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Arts & Culture

INDEPENDENT LENS: Recorder: The Marion Stokes Project

Marion Stokes in "Recorder: The Marion Stokes Project." Courtesy of End Cue / Electric Chinoland.
Courtesy of Eileen Edmond
Marion Stokes in "Recorder: The Marion Stokes Project." Courtesy of End Cue / Electric Chinoland.

Airs Monday, June 15, 2020 at 11 p.m. on KPBS TV + Saturday, June 20 at 9 a.m. on KPBS 2 + PBS Video App

Look inside the life of a radical activist who videotaped everything on television for 30 years

A fiercely intelligent, radical activist who became a fabulously wealthy recluse in her later years, Marion Stokes was dedicated to furthering and protecting the truth — so much so that she recorded American television 24 hours a day for over 30 years.

Now, the critically acclaimed documentary “Recorder: The Marion Stokes Project” peels back the curtain on her life, through a mix of Stokes’ own archive of recordings and interviews with those who knew her best.

Heralded by the New York Times as “Weirdly exhilarating... Enlightening and the stuff of madness,” and named a Times Critic’s Pick, “Recorder: The Marion Stokes Project” premieres on INDEPENDENT LENS Monday, June 15, 2020.

Long before the term “fake news” entered the national conversation, Philadelphia-based activist Marion Stokes recognized the shifting nature of the media and the importance of protecting the truth. Stokes worked in television in the late 1960s and believed in the power of the medium to inform or misinform the public.

She determined that a comprehensive archive of national media would one day be invaluable, and began recording television broadcasts in 1979, starting with news broadcasts of the Iranian hostage crisis at the dawn of the twenty-four-hour news cycle, and continuing until her death in 2012.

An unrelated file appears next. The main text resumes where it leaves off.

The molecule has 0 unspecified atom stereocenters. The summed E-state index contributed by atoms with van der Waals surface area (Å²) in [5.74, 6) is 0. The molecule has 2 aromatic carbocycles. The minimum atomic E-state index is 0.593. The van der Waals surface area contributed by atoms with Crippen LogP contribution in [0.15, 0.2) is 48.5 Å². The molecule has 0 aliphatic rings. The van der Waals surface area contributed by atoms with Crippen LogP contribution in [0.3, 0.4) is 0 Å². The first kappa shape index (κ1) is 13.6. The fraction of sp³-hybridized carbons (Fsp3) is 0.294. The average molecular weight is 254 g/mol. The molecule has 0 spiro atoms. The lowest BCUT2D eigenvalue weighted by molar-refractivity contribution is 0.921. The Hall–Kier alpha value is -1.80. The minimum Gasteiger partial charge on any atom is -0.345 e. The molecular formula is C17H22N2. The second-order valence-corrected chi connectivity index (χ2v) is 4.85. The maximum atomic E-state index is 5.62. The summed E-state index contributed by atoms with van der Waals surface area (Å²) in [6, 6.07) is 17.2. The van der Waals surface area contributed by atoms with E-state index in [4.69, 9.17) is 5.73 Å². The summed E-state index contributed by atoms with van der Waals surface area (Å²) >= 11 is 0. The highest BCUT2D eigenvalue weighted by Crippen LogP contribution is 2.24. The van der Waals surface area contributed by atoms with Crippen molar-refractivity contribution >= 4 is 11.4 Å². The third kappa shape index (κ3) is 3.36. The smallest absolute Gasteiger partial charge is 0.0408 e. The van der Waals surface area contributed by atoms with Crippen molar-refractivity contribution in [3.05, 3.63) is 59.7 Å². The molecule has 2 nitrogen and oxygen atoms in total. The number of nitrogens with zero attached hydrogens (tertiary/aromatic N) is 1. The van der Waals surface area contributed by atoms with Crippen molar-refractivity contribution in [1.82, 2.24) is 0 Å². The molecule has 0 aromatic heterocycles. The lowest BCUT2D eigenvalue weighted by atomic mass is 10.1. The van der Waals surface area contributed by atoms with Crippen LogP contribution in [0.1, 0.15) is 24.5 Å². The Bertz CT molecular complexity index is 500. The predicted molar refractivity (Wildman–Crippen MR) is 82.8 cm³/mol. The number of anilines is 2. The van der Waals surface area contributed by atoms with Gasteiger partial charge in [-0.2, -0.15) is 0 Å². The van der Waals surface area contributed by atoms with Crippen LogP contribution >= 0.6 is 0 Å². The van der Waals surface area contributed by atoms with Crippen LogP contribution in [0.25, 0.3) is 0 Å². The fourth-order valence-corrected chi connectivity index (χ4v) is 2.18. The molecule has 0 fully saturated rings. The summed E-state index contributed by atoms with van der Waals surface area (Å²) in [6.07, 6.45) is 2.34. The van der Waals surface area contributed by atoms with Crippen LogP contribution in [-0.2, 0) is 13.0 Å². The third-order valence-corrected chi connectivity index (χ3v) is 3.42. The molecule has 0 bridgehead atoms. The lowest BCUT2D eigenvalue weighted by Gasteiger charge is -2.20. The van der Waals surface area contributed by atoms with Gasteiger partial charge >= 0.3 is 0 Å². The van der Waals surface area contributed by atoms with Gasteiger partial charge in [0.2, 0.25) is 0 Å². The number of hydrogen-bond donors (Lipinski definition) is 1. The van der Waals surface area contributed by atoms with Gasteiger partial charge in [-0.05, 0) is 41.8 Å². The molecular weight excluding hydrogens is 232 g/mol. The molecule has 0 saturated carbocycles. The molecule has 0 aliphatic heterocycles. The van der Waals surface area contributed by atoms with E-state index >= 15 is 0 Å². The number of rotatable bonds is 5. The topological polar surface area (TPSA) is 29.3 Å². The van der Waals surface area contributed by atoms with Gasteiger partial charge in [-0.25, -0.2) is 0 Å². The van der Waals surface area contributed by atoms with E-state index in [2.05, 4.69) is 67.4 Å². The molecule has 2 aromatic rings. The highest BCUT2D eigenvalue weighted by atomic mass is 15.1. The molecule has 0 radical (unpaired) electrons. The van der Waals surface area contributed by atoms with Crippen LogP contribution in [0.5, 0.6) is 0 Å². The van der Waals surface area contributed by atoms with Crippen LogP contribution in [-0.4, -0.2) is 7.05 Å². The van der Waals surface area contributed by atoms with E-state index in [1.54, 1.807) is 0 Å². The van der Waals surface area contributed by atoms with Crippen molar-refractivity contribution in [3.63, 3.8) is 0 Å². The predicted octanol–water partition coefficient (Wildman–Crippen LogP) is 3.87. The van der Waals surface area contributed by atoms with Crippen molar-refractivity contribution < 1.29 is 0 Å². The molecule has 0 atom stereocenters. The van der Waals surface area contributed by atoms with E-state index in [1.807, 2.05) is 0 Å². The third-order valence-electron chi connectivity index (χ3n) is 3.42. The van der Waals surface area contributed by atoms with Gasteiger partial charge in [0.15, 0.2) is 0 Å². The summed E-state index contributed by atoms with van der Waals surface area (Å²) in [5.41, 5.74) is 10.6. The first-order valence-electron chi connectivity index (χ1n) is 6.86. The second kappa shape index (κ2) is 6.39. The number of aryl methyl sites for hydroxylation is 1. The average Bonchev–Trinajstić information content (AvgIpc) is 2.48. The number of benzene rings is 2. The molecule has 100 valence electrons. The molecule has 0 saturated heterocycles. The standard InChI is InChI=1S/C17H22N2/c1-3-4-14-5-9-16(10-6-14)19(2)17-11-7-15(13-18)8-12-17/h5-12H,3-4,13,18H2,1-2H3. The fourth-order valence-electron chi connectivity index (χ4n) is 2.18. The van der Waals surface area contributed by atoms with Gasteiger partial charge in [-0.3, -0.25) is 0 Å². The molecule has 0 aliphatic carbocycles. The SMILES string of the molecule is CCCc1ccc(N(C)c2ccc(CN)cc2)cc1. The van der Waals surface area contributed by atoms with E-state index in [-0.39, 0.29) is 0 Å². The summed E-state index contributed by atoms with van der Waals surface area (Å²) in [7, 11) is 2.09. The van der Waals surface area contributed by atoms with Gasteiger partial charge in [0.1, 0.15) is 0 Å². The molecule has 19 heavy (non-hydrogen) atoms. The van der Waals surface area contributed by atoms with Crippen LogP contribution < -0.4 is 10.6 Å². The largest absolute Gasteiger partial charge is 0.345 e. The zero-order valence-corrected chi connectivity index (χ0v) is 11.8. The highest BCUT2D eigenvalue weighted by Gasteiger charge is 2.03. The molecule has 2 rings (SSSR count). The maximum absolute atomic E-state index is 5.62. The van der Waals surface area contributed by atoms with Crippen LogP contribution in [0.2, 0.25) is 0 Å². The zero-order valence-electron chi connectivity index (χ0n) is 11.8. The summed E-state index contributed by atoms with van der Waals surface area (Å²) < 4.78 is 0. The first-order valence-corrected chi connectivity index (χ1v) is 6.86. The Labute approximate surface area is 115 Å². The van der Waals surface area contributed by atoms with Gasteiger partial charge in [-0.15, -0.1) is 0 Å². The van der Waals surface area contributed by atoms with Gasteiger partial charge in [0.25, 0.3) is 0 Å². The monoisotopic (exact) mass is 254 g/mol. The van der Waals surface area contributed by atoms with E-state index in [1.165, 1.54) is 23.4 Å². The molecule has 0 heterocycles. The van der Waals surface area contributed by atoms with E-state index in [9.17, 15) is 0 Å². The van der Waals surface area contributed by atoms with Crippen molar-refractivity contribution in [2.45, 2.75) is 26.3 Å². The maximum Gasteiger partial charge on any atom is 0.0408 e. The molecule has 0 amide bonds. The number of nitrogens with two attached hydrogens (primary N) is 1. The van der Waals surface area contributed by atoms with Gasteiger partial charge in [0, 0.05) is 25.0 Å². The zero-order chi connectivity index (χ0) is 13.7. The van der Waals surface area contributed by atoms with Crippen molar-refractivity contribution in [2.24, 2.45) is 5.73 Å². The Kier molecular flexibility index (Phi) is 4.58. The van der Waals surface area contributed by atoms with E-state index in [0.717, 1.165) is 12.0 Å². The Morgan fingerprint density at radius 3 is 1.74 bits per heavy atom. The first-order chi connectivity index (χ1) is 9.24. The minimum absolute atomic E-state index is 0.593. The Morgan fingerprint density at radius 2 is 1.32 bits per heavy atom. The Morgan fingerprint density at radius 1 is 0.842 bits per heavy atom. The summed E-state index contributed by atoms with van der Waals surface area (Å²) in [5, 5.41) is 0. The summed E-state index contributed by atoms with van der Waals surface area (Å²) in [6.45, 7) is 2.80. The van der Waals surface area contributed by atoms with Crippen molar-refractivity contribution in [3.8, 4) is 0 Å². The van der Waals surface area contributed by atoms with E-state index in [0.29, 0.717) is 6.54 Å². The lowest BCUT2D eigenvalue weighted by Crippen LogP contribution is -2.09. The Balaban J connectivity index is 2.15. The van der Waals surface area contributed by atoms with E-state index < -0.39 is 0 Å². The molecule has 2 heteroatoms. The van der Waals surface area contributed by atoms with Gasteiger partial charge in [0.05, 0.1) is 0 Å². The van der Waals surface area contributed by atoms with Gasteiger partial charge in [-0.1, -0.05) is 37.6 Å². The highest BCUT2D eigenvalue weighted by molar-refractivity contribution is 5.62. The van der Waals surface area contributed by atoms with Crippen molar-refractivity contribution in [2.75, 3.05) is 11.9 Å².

Spanning 70,000 video tapes that captured revolutions, lies, wars, triumphs, catastrophes, bloopers, talk shows, and commercials, Stokes’ visionary and maddening project nearly tore her family apart.

Recalling her as “extraordinarily, indescribably loyal to her own preferences and tendencies and beliefs,” family members and others close to Stokes reflect on their relationships with this complicated and dogmatic woman.

Through these interviews, Marion Stokes emerges in vivid detail as a highly intelligent, challenging figure who nevertheless recognized transformative shifts in media and technology as they were happening, and who had the prescience to foresee the importance of creating an archive of American television for posterity.

Stokes’ instincts were right. Even as she was making her recordings, American television networks were disposing of their archives; decades of footage disappeared into the trashcan of history.

Thanks to Stokes’ project, this footage has been saved and her 70,000 tapes are now being digitized for future generations by the Internet Archive.

Her work as an archivist will make its impact felt for generations to come, giving us all an eye-opening glimpse into how television shaped, and continues to shape, our world.

Watch On Your Schedule:

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This episode will be available simultaneously with the broadcast on the INDEPENDENT LENS website, PBS.org and the KPBS Video Player for a limited time.

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Join The Conversation:

INDEPENDENT LENS is on Facebook, Instagram, and you can follow @IndependentLens on Twitter.#IndieLensPBS #MarionTapes

Credits:

Directed by Matt Wolf. Produced by Kyle Martin, Lisa Ciuffetti, Andrew Kortschak, Walter Kortschak, Munika Lay. Executive Producers: Brendan Doyle, Sally Jo Fifer, Pete Sillen, Lois Vossen. Edited by Keiko Deguchi. Music by Owen Pallett. Cinematographers: Chris Dapkins and Matt Mitchell.